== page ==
A Systematic Review of Bright Light Therapy for Eating Disorders.
Prim Care Companion CNS Disord. 2016 Oct 27 ;18(5). Epub 2016 Aug 27. PMID: 27835724
Marshall T Beauchamp
Objective: Bright light therapy is a noninvasive biological intervention for disorders with nonnormative circadian features. Eating disorders, particularly those with binge-eating and night-eating features, have documented nonnormative circadian eating and mood patterns, suggesting that bright light therapy may be an efficacious stand-alone or adjunctive intervention. The purpose of this systematic literature review, using PRISMA (Preferred Reporting Items for Systematic Reviews and Meta-Analyses) guidelines, was (1) to evaluate the state of the empirical treatment outcome literature on bright light therapy for eating disorders and (2) to explore the timing of eating behavior, mood, and sleep-related symptom change so as to understand potential mechanisms of bright light therapy action in the context of eating disorder treatment.
Data Sources: A comprehensive literature search using PsycInfo and PubMed/MEDLINE was conducted in April 2016 with no date restrictions to identify studies published using bright light therapy as a treatment for eating disorders. Keywords included combinations of terms describing disordered eating (eating disorder, anorexia nervosa, bulimia nervosa, binge eating, binge, eating behavior, eating, and night eating) and the use of bright light therapy (bright light therapy, light therapy, phototherapy). After excluding duplicates, 34 articles were reviewed for inclusion.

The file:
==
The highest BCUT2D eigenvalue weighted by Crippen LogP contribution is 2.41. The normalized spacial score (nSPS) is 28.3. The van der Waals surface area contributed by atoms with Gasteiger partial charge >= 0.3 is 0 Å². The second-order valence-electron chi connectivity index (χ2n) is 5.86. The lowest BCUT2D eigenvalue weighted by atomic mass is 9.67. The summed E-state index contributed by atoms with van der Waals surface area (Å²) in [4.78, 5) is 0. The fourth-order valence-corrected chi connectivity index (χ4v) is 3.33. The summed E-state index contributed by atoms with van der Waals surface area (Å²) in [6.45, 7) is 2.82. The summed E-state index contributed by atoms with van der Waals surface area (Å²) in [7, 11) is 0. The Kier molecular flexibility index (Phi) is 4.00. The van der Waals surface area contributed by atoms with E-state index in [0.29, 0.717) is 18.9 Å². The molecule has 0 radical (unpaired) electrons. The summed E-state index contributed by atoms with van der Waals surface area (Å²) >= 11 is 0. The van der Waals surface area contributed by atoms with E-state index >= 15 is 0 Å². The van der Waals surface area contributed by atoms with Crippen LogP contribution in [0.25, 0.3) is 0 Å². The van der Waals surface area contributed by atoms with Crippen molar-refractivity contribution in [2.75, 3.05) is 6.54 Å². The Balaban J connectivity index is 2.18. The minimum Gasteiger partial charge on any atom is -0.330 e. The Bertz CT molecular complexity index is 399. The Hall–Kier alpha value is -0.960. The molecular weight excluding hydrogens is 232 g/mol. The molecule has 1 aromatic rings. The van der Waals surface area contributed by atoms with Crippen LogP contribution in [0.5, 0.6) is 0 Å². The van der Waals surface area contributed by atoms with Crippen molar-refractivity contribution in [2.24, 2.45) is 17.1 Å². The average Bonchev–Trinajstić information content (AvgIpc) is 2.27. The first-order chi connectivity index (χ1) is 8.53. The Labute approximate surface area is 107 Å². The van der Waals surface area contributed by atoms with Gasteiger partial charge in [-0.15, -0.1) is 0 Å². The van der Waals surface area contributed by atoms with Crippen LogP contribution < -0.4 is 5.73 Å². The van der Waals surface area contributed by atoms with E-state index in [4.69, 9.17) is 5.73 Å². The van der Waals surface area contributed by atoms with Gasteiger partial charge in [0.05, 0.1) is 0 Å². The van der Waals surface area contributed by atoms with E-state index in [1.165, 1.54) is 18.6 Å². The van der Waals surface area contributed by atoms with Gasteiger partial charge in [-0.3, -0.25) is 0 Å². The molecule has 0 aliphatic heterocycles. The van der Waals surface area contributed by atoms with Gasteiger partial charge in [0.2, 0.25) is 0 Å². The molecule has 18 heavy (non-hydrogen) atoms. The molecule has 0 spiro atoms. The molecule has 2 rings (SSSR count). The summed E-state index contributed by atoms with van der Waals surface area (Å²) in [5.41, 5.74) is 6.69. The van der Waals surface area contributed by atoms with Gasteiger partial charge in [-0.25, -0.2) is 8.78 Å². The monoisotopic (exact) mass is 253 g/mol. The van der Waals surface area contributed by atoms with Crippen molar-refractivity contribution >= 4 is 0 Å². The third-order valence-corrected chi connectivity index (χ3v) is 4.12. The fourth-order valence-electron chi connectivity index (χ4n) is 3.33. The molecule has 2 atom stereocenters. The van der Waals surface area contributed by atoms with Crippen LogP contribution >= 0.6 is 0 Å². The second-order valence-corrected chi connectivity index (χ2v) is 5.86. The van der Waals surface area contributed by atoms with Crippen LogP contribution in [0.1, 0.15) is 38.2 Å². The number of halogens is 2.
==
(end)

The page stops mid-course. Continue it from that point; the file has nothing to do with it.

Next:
Study Selection and Data Extraction: 14 published studies of bright light therapy for eating disorders met inclusion criteria (included participants with an eating disorder/disordered-eating behaviors; presented as a case study, case series, open-label clinical trial, or randomized/nonrandomized controlled trial; written in English; and published and available by the time of manuscript review).
Results: Results suggest that bright light therapy is potentially effective at improving both disordered-eating behavior and mood acutely, although the timing of symptom response and the duration of treatment effects remain unknown.
Conclusions: Future research should systematically control for placebo response, assess symptom change frequently and across a broad range of systems, and evaluate the longer-term efficacy of bright light therapy for eating disorders.